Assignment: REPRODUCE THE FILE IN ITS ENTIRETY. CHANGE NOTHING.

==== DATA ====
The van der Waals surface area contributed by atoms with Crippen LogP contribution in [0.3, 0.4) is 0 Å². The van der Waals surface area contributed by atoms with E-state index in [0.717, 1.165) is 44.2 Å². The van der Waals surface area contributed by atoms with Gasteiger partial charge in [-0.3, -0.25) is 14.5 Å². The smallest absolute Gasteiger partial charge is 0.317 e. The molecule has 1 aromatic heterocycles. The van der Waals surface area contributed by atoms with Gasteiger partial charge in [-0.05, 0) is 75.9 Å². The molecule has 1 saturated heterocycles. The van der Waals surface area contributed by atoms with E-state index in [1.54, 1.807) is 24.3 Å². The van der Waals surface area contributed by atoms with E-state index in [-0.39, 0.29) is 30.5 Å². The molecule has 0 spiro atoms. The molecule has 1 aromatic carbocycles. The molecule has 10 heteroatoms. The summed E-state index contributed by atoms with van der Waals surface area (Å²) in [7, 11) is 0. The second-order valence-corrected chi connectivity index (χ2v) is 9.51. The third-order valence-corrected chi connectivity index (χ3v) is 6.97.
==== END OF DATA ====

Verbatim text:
The van der Waals surface area contributed by atoms with Crippen LogP contribution in [0.3, 0.4) is 0 Å². The van der Waals surface area contributed by atoms with E-state index in [0.717, 1.165) is 44.2 Å². The van der Waals surface area contributed by atoms with Gasteiger partial charge in [-0.3, -0.25) is 14.5 Å². The smallest absolute Gasteiger partial charge is 0.317 e. The molecule has 1 aromatic heterocycles. The van der Waals surface area contributed by atoms with Gasteiger partial charge in [-0.05, 0) is 75.9 Å². The molecule has 1 saturated heterocycles. The van der Waals surface area contributed by atoms with E-state index in [1.54, 1.807) is 24.3 Å². The van der Waals surface area contributed by atoms with E-state index in [-0.39, 0.29) is 30.5 Å². The molecule has 0 spiro atoms. The molecule has 1 aromatic carbocycles. The molecule has 10 heteroatoms. The summed E-state index contributed by atoms with van der Waals surface area (Å²) in [7, 11) is 0. The second-order valence-corrected chi connectivity index (χ2v) is 9.51. The third-order valence-corrected chi connectivity index (χ3v) is 6.97.